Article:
The Sound

Introductions         Francis           Eruch           Padri         Adi           Mani







Bill Le Page introduces the Australian group to Eruch on the Guruprasad veranda on the first day of the darshan program.

The recording appears to be incomplete – some names are missing.


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Francis Brabazon recites four ghazals, later published in “In Dust I Sing”


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Though fate a thousand times makes you a pawn in its game—do not give up:

Cling like a child to the skirt of your Beloved’s name.


Though the wave rises before you awful as a mountain—do not give up:

It’s but a ripple on the pond of the Knowledge-Bliss fountain.


Though fortune fair as a fickle goddess smiles on you—do not give up:

Behind the smile is the Ever-loving, the True.


Though earth be crushed under the hammers of the sun—do not give up:

When the wreck is swept away, before you will be the Beloved’s form.


Though your Beloved may look at you askance—do not give up:

One day will come the invitation to the dance.


Think of the men who went before, those who will come after—do not give up:

Earth, millions of times—our troubles a matter for huge laughter.


The end of every affair was in its beginning—do not give up:

The conclusion of your journey is in your singing.




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      Love loves not those whom love fattens, but makes destitute.

      From the orchard’s winter ruin burgeons the summer fruit.


      If you are desiring well-being it is not your time

      For the twists and graces of inconsequential rhyme.


      One cannot become one with the beloved (whomsoever)

      Until one has severed oneself from selfness for ever.


      The great lovers have always ardently pursued death:

      First they surrendered their hearts, then their minds, then their breath.


      Like the deer and the dog they followed the scent afar;

      In the darkest night they gave birth to the brightest star.


      Give up hope foolish heart, ‘there’s no death worse than expectancy’;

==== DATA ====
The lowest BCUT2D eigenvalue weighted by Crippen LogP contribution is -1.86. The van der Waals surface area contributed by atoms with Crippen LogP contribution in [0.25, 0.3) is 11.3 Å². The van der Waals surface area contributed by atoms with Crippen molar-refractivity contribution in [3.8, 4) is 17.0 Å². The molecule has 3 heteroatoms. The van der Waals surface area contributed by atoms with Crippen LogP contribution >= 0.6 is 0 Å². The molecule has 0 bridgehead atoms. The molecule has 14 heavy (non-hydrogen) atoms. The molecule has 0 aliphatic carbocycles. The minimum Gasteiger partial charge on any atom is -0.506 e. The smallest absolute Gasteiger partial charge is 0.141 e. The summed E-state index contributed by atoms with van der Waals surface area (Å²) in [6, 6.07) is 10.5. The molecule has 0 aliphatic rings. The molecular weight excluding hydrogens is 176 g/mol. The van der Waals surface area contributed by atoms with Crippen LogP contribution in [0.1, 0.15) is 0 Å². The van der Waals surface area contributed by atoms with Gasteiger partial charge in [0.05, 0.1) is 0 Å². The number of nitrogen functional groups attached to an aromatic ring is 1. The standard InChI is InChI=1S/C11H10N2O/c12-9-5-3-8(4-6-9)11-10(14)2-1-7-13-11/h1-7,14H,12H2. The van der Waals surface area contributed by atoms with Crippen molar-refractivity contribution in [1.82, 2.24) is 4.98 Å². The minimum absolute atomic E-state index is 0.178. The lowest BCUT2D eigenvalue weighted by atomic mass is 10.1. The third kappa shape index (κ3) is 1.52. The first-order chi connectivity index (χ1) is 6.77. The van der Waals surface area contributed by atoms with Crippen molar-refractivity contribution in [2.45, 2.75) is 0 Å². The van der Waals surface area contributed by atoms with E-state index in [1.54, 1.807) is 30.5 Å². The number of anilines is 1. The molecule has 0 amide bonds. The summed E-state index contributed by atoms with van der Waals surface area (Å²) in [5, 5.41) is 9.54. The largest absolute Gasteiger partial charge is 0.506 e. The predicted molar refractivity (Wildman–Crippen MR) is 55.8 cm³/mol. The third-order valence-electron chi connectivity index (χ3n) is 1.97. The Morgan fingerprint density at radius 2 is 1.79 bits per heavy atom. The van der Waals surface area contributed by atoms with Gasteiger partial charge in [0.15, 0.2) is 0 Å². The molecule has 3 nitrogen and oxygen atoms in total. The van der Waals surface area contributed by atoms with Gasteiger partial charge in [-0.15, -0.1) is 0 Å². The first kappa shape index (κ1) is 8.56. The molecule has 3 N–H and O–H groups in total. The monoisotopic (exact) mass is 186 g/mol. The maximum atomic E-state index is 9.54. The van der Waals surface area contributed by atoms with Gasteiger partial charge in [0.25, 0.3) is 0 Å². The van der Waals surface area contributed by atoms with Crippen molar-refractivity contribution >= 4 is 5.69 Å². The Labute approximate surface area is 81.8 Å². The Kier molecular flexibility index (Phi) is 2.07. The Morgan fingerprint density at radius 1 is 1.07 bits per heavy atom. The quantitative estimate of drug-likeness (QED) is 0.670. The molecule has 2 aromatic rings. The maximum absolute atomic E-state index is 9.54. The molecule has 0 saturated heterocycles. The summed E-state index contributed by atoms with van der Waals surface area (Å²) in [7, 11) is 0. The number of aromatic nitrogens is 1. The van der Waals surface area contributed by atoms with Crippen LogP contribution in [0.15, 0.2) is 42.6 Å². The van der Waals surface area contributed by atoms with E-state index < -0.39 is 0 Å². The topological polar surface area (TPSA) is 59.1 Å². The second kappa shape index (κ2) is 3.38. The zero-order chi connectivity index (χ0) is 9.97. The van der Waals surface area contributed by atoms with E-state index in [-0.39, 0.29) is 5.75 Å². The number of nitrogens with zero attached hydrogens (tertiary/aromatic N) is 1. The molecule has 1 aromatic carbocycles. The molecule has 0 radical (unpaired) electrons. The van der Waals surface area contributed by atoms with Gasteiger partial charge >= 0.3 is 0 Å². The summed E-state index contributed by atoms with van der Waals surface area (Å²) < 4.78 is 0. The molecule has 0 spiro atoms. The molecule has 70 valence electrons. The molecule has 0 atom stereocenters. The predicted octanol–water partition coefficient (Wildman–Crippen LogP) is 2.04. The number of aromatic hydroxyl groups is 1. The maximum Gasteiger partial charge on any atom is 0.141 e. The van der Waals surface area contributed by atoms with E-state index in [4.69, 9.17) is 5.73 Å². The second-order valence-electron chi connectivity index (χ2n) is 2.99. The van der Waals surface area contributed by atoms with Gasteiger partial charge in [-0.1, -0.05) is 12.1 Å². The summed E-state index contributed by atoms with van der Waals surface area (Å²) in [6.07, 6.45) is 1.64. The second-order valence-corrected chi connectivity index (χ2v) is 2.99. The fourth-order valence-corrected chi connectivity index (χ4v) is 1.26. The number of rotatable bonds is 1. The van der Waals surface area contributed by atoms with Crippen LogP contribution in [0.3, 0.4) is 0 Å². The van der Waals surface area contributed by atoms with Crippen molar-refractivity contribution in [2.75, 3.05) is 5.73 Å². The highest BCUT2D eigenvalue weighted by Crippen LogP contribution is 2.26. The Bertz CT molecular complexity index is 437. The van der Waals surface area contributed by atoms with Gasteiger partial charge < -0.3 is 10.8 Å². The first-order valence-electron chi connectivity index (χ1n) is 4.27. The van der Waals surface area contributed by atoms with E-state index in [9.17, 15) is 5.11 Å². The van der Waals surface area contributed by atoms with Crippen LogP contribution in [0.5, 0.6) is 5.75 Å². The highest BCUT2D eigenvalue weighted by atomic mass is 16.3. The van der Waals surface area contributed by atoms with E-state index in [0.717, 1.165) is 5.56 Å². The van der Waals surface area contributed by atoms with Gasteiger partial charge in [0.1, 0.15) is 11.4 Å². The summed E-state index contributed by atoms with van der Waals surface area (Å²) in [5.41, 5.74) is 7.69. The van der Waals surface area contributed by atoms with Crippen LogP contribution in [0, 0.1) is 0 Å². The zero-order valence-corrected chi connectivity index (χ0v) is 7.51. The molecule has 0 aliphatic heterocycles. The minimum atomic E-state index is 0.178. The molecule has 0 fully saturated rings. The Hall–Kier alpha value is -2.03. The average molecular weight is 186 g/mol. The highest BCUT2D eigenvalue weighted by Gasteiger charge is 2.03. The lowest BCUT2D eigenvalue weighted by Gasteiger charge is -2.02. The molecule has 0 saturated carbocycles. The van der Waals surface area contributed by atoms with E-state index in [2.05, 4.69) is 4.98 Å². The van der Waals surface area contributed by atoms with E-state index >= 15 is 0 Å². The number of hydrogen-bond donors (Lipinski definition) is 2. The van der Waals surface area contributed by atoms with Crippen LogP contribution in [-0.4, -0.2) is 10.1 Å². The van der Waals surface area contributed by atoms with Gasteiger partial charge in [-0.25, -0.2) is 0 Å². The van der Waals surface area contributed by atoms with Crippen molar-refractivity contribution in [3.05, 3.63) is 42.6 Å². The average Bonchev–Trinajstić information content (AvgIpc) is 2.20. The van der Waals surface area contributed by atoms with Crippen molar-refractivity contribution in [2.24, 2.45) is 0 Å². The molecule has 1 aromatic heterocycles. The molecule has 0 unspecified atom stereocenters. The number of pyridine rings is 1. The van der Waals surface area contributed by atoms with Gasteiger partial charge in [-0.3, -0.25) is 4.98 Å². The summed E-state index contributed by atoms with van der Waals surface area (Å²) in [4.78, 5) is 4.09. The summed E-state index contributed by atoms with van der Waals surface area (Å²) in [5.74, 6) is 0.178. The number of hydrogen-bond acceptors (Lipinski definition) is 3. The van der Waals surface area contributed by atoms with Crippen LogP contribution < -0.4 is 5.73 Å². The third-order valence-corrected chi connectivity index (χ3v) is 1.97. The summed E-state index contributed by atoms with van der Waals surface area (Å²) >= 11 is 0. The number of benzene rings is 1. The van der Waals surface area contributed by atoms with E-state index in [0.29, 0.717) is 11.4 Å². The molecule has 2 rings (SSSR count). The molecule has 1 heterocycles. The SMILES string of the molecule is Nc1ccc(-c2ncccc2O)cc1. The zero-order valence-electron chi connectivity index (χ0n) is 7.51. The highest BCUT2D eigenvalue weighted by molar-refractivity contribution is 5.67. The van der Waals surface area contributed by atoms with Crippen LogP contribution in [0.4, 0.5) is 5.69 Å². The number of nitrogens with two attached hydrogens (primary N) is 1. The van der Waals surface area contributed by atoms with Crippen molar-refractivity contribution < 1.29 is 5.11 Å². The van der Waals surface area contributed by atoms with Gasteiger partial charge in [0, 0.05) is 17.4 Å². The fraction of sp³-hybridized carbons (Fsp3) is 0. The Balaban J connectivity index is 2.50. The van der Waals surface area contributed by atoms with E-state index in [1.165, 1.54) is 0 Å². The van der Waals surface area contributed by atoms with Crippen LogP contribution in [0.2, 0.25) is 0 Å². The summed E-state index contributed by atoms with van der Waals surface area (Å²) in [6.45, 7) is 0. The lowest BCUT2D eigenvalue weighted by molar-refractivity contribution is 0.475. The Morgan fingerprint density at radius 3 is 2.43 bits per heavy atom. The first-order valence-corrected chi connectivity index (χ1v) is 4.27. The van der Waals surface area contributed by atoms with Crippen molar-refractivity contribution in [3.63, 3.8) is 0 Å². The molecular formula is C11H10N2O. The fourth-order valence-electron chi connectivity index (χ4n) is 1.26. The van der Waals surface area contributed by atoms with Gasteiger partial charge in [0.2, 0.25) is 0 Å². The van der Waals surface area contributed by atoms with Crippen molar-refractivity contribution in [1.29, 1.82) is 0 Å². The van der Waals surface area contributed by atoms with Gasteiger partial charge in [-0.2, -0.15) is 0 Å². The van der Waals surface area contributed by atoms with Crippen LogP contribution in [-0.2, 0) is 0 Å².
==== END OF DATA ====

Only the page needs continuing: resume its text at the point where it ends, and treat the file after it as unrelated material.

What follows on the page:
Love for love’s sake alone, and you have solved every mystery.


      The path is a looped rope with both ends in the same place:

      One end was God’s desire, the other is the Master’s grace.




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        You warned us that on this path was nothing but pain,

        And we glibly assented, but now we complain.


        We were assenting to what was our idea of pain—

        Tangible enemies to be suffered for love’s gain.


        Something heroic we had in mind—battle’s strain,

        Great oaths and wild blood caught in a drunken refrain.


        You told us to leave the matter in your hands—remain

        Resigned to your will and whim. You made that quite plain.


        What irks is the very ordinariness of that pain—

        Not even our names on an honour-roll of the slain.


        You told us that the only traffic in Lovers’ Lane

        Was when the wind blew—and one had become a dust grain.


        Beloved, another dawn sky bears draught’s red stain.

        Forgive us if sometimes hot stone cries for cool rain..




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       To love is something other than what the word-mongers say.

       Their words are cries of pigeons as the guns blaze away.


       At one time it’s the bottle, the book, the girl and the grove,

       Or an orchestral setting of palm trees and sandy cove.


       Another time they favour forests of chimney-stacks—

       But concrete is hard on knees, and harder on backs.


       Or they project the swashbuckling hero in high adventures.

       They don’t want forty years of being bound by indentures.


       The cold fact is that the love game is absolutely no-go—

       Whether with girl or God one is a donkey at a horse show.


       Whatever, fight shy of all love pretenders. A thug

       Is a safer companion—with him there’s no humbug.


       To love is something other than what the poet-merchants say.

       Their words are rotten fruit shamelessly top-dressed for display.






Eruch reads out the Australian Arti


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O glorious, eternal Ancient One your face is a bright, transcendental sun - lighten this dark world and the tears I weep; my heart, Meher, I give to you to keep.


Creator, yet creationless you are - truth and Truth's Body, divine Avatar who, through compassion the three worlds maintains - destroy this ignorance that life sustains.


These five lights are the whirling spokes of breath of the world-wheel that bears me on to death unless you, who are infinitely kind, break the wheel's hub which is conditioned mind.


This incense is my love, these fruits my art which to please you I have shaped from my heart; accept them as you would a simple flower that has no use beyond its shining hour.


You are my Self.  I sing to you in praise and beg your love to bear me through the days till you, the ever living Perfect One, illume my darkness with your shining sun.






Padri talks about Lower Meherabad